Image copyright M.Venturas
By Mark Kinver Environment reporter
26 November 2019
Forests can cope with a warming world if – and only if – temperature rises increase in line with increases in atmospheric carbon dioxide.
Increased CO2 allows trees to develop physiological characteristics, such as greater foliage, that can cope with higher temperatures.
But researchers warn that a break in the temperature-CO2 increase ratio could trigger mortality in forests.
The findings appear in the Proceedings of the National Academy of Sciences.
“Nobody had really considered incorporating the ability of trees, the forests, to adjust to novel conditions and to acclimate,” explained co-author John Sperry from the University of Utah.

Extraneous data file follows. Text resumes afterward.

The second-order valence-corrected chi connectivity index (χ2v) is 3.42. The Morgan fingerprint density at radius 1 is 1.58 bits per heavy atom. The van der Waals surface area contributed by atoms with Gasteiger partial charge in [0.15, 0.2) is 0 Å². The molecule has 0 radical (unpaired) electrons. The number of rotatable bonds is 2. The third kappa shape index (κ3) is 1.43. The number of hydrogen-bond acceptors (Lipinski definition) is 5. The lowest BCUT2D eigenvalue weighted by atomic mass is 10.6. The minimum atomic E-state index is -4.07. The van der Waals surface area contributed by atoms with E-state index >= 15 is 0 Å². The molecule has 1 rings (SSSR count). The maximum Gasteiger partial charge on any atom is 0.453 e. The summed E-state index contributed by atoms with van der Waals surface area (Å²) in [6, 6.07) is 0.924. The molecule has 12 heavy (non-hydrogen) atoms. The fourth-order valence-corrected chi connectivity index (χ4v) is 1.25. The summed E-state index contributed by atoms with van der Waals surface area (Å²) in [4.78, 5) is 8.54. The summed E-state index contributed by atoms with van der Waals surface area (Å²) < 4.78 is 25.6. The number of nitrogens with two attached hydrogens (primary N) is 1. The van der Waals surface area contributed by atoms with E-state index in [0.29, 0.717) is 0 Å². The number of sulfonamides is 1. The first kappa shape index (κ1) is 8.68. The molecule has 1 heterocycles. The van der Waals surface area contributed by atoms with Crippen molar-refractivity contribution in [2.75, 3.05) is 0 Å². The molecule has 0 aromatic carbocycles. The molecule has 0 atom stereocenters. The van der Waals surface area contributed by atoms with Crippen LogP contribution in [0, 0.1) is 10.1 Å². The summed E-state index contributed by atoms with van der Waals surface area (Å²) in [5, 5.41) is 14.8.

“So it felt like we were bringing in two new approaches to this longstanding question of whether CO2 or warming were going to play out in the future.”
Delicate balancing act
Higher levels of atmospheric CO2 allow trees to consume relatively less water and photosynthesise more, whereas increased temperatures result in trees consuming more water and photosynthesising less.
Using a unique model that took into account the trees’ physiology, Prof Sperry and his colleagues reached a rather surprising conclusion.
“What’s interesting is that it is not the magnitude of the CO2 increase or the magnitude of the warming, it was the ratio of the two,” he told BBC News.